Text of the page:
She raised her hands up towards him, palms up. The dark centers were gone and all he could see was the pale tint of her skin. "That's what your mutation is," she said. "Healing. Why did you do it? You know what my skin can do."

      He shook his head, trying to clear it. It felt like his brain had swollen to twice its normal size and his head ached. "I don't know. You're the one that absorbs people, so why don't you tell me why?"

      "You shouldn't feel guilty," she told him. "You saved my life. You don't owe me anything even though you seem to think that you do."

      He looked up at her. Shit, he thought. She'd absorbed something of him. To hear his own thoughts, in her voice--it was too much. He stood up and his legs threatened to buckle. He ignored them and walked away from her, went back out into the other room.

      She came out after a while. He heard her gather the blankets up, practically felt her look over to where he was standing. He was pretending to gaze out one of the front windows. "What?"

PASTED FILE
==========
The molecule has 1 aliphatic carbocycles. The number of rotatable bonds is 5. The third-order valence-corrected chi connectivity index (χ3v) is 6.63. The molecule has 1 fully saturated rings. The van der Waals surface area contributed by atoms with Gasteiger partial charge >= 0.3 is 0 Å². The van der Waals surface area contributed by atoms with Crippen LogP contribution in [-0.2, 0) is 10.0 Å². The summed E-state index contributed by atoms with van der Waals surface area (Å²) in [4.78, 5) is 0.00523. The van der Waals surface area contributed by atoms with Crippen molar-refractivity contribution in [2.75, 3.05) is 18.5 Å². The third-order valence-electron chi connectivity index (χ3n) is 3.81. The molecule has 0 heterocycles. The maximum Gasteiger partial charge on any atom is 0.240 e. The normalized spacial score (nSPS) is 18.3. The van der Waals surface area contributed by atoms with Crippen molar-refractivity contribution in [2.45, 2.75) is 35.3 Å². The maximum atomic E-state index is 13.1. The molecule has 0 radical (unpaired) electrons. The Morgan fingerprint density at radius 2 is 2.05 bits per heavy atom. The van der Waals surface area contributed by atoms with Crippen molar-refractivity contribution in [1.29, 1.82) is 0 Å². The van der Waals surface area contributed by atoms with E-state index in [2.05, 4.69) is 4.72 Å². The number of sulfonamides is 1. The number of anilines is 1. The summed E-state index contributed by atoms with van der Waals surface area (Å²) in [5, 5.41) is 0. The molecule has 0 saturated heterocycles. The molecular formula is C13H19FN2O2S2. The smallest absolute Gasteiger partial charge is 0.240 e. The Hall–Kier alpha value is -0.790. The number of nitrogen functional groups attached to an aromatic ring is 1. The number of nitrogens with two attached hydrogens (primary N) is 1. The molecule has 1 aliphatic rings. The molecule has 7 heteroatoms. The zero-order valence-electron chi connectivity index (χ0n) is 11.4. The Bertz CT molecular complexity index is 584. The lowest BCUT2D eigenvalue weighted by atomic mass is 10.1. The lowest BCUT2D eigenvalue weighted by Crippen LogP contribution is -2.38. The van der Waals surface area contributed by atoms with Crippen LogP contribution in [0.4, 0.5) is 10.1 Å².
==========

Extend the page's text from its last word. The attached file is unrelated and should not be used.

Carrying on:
She let out a little sigh. "I don't mean for it to happen, you know."

      He turned around and looked over to where she was standing. "I know."

      She wrapped a blanket around herself, then sat down on the floor. "You weren't going to tell me how cold it can get at night, were you? I wonder if my hair will freeze."

      He started walking towards her, then stopped. "It's not a lot of fun to hear my own thoughts coming out of your mouth."


      He started walking again, sat down next to her. He gave her another two blankets and kept two for himself. He lay down next to her--not too close, but probably not far enough away. He wondered if she knew what he was thinking and figured she probably didn't. He didn't even know what he was thinking.



      "You know those X-Men that Magneto's always talking about?"

      "Yeah." He gritted his teeth together.

      "Maybe they could help you. Find out about your past, I mean."

      "How much did you see? About me?" He tried not to sound angry. He was pretty sure he failed.

      She sat up. He could see the outline of her, vaguely, through all the blankets she was wrapped in. "Is that...?" She shook her head--he could see the blanket move back and forth. "All I got from you were just flashes--that's all. I swear. Magneto is the one who told me about the X-Men. He knows that you got bored with all his talk about them."

      He didn't say anything. He was wondering exactly how much Magneto knew about him. The guy certainly had his own secrets, that was for sure.

      "Pro...I mean Xavier--he's the leader of the X-Men--he could maybe help you." she said. "He's helped a lot of mutants."